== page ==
When J. Pierrepont Finch (Morse) happens by a New York newsstand and picks up a copy of How to Succeed in Business Without Really Trying, he has no idea the slim volume will so completely change his life. Stuck in a dead-end job as a window washer, Finch has big dreams and insatiable ambition, and he soaks up all of the book's easy-to-follow advice like a sponge. He sets his sights on the World Wide Wicket Company (which uses the prophetic acronym W.W.W.), and on his way to apply for a job, he literally bumps into the corporation's president, Jasper B. Biggley (Vallee), an eccentric, bespectacled executive who shuttles him off to the personnel department. Finch wisely drops Biggley's name to snag an interview and instantly lands a job in the mailroom where he competes for attention with Biggley's stuck-up, condescending nephew, Bud Frump (Anthony Teague).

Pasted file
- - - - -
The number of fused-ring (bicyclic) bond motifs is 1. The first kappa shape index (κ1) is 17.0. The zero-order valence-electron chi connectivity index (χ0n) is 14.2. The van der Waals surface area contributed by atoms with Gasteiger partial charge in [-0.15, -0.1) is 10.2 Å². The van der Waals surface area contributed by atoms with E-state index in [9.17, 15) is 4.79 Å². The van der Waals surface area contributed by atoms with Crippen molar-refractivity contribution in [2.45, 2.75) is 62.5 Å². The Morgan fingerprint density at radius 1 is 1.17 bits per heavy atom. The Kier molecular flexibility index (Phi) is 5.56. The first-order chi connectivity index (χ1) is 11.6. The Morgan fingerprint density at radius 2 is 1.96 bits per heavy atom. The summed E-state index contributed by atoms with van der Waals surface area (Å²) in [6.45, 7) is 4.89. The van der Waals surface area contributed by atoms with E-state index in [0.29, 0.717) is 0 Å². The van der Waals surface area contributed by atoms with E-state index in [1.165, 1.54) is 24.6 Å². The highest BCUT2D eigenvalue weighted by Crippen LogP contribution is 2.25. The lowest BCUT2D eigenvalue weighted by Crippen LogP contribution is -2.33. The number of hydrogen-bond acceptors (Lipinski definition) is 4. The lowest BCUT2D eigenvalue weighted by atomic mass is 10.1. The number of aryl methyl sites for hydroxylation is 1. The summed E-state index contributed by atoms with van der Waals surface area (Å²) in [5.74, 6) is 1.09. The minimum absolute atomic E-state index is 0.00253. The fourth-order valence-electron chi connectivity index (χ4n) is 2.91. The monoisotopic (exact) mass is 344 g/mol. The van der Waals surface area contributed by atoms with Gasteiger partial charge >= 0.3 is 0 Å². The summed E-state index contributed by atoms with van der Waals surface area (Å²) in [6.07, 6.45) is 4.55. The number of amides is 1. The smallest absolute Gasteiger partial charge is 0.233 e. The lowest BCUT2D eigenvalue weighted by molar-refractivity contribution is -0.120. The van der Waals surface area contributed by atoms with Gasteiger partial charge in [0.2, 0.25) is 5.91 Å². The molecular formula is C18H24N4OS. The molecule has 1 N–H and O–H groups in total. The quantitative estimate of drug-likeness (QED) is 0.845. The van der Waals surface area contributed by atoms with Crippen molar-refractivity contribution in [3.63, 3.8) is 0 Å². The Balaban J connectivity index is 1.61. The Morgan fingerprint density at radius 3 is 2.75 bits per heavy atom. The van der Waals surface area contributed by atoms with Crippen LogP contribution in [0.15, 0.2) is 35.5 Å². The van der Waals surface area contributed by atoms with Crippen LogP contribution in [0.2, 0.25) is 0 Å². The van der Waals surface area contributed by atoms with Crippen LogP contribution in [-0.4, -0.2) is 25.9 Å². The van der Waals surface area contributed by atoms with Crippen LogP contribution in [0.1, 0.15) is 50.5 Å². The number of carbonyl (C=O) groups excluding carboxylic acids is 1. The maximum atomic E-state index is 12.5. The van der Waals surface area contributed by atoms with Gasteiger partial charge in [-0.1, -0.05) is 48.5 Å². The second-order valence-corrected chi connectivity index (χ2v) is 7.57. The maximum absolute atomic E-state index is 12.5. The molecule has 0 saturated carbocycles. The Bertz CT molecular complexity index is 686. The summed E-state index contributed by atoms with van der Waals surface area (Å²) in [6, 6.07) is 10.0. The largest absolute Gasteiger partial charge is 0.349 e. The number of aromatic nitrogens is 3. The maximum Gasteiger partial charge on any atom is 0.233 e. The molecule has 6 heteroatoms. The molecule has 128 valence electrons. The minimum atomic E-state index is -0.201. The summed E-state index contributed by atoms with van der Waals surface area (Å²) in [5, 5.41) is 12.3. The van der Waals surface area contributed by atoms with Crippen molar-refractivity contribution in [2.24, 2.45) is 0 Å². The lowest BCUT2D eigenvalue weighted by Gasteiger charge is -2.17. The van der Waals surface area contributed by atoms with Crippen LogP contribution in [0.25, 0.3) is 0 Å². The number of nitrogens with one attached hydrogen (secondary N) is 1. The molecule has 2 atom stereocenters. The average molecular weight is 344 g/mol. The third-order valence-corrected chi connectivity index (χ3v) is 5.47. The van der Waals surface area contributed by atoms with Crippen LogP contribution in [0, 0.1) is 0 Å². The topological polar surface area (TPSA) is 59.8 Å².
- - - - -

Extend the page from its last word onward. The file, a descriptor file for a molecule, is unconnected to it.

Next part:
Yet Finch doesn't stay in Bud's shadow - or the mailroom - for long. Proving the adage "flattery will get you anywhere," Finch systematically brown-noses his way up the corporate ladder with astonishing alacrity, employing elaborate ruses and a few Machiavellian manipulations along the way, and earning the enmity of Bud, who can't understand his rival's rapid rise. All of this deeply impresses Rosemary Pilkington (Lee), a sweet company secretary who continually champions Finch's potential without knowing his dirty secrets. Rosemary and Finch begin a romance, but all the madcap corporate entanglements and skullduggery soon catch up with Finch and threaten to expose him as a fraud, which in turn will almost certainly knock him off the pedestal the starry-eyed Rosemary has placed him upon.